Women play the major role in managing the tree nurseries and planting out the trees, and the project is especially designed to meet the needs of women. Most households still obtain most of the fuel wood and often most of the livestock fodder they need from the forest. Women and children frequently shoulder this burden, walking to the forest several times a week and carrying heavy loads back to the farm. By enhancing agroforestry on farms the project reduces that burden. Women and children benefit from improved food security and nutrition through the agroforestry component. In a recent household survey, all women interviewed wanted to increase tree planting on their farms to meet these needs.
Another reason why we chose to partner with ITF is because the project focuses on the participation of women's groups. They support women with seeds, tools, and equipment to run small tree nurseries aimed at improving income generating activities. They also start female empowerment groups and capacity building, and train women on new business development skills and forest friendly income generating activities like bee keeping aimed at conservation of the forest and creation of stable income streams.
The women come together to do the planting during Kenya's rainy seasons in October/November and March/April. This is a joyful time of connection and activation, where the women are inspired and supported by each other through their combined efforts of planting trees. They also benefit financially from the saplings they grow, which they sell to organisations like the International Tree Foundation.
Mount Kenya's forests are vital - but Kenya is one of the countries most affected by deforestation in Africa. With the trees we are helping to plant, we will conserve Kenya's highland forests, which are known as 'Water Towers' for the vital role they play in conserving the country's rivers, lakes and drinking water.
In very populous areas, agro-forestry is the ideal solution for both stabilizing soil and restoring water tables whilst providing economic security for farmers who become dependent and thus protective of their trees. In Kenya, an estimated 70% of the population lives in rural areas, in which most people have their own small farm. The highlands around Mount Kenya in particular have always been rich and fertile and therefore an enormously productive agricultural land that feeds not only its own, dense population, but provides for much of the rest of Kenya's population as well.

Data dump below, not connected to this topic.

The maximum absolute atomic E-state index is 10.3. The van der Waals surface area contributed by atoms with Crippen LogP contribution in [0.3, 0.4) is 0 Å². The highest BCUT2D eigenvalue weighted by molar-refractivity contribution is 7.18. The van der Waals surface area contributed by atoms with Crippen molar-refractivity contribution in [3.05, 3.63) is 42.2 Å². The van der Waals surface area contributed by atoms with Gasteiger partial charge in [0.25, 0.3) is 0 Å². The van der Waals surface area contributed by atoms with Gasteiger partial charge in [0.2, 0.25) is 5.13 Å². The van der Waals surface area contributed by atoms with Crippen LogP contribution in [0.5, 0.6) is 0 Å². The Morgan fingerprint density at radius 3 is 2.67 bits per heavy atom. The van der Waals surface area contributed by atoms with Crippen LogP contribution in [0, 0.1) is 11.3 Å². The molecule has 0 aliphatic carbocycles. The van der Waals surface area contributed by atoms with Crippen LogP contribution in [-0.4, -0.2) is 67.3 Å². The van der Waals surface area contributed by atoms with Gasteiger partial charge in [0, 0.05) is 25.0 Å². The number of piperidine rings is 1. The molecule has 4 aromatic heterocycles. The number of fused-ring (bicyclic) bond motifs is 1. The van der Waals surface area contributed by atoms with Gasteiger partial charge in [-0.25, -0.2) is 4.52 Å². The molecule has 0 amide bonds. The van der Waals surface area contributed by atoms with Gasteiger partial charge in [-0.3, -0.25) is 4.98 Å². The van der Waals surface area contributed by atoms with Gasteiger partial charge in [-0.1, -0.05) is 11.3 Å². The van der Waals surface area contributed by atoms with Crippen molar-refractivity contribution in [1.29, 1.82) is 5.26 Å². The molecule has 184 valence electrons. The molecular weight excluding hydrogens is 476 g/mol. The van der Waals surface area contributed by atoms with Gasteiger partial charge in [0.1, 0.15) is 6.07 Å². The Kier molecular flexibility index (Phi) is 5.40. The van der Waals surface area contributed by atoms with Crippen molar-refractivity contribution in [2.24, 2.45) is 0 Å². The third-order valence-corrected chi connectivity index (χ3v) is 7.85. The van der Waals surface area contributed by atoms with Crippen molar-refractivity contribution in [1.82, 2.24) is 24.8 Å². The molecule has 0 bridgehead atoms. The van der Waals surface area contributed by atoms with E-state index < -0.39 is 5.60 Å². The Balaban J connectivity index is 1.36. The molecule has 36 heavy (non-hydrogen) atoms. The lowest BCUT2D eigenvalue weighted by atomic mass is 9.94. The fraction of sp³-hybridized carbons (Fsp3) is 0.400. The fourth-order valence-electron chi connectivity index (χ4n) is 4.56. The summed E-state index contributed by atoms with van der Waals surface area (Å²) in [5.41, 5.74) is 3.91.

It is the women of the family who are responsible for collecting animal fodder and firewood to nurture their homestead, and so having one's own supply of firewood and fodder provides them with the resources that they would usually plunder the forest for. As a result, this technique is a form of reforestation and avoided deforestation in one. It also means that the women do not have to walk for miles with wood strapped on their backs, sometimes weighing up for 4 kilos.
Through the ITF and their partnership with the Mount Kenya Environmental Conservation (a local NGO), we are supporting farmers to be educated in agro-forestry techniques such as alley cropping, contour planting, boundary planting, forest gardens, fodder plots, woodlots, live fences, windbreaks and also sustainable agriculture practices including kitchen gardens, composting, use of green manure and nitrogen fixing species to reduce reliance on inorganic fertilizers.
There is also a strong focus on indigenous trees, which grow slower than some of the exotic trees, but are better for the overall ecosystem. Exotic trees (such as eucalyptus) can deplete the land around them of nutrients and water, making it impossible for anything else to grow in their vicinity. Even after harvesting, the land can take years to recover its fertility, so it's short term benefits (like rapid growth and quality firewood) can quickly become long term problems. That's why informed planning and management is essential to make agroforestry truly sustainable and successful.
In April 2017, members of the TreeSisters team travelled to Mount Kenya to participate in this season's planting, and together with our partners managed to plant 1500 hundred trees in a single day! Bernadette who attended the field trip gives her account of the trip and the ways Kenya has changed over the past thrity years in her blog 'Elephants, African dancing, and 1500 trees for Kenya'.
In November 2016, the International Tree Foundation in partnership with the Mount Kenya Environemental Conservation (a local NGO) planted over 50,000 trees in a highly deforested area of the Mount Kenya forest. After six months of maturing, they were able to confirm that 80% of the trees have been successful. Generally, in an unfarmed area, any survival rate over 60% would be considered a success, so this is definitely something to celebrate! This is also thanks to the support of the Kenyan goverment and Mount Kenya Forest Rangers who monitor and preserve the forest wildlife, and have even in the last few years installed solar powered electric fences around the forest to prevent humans from illegal logging and poaching.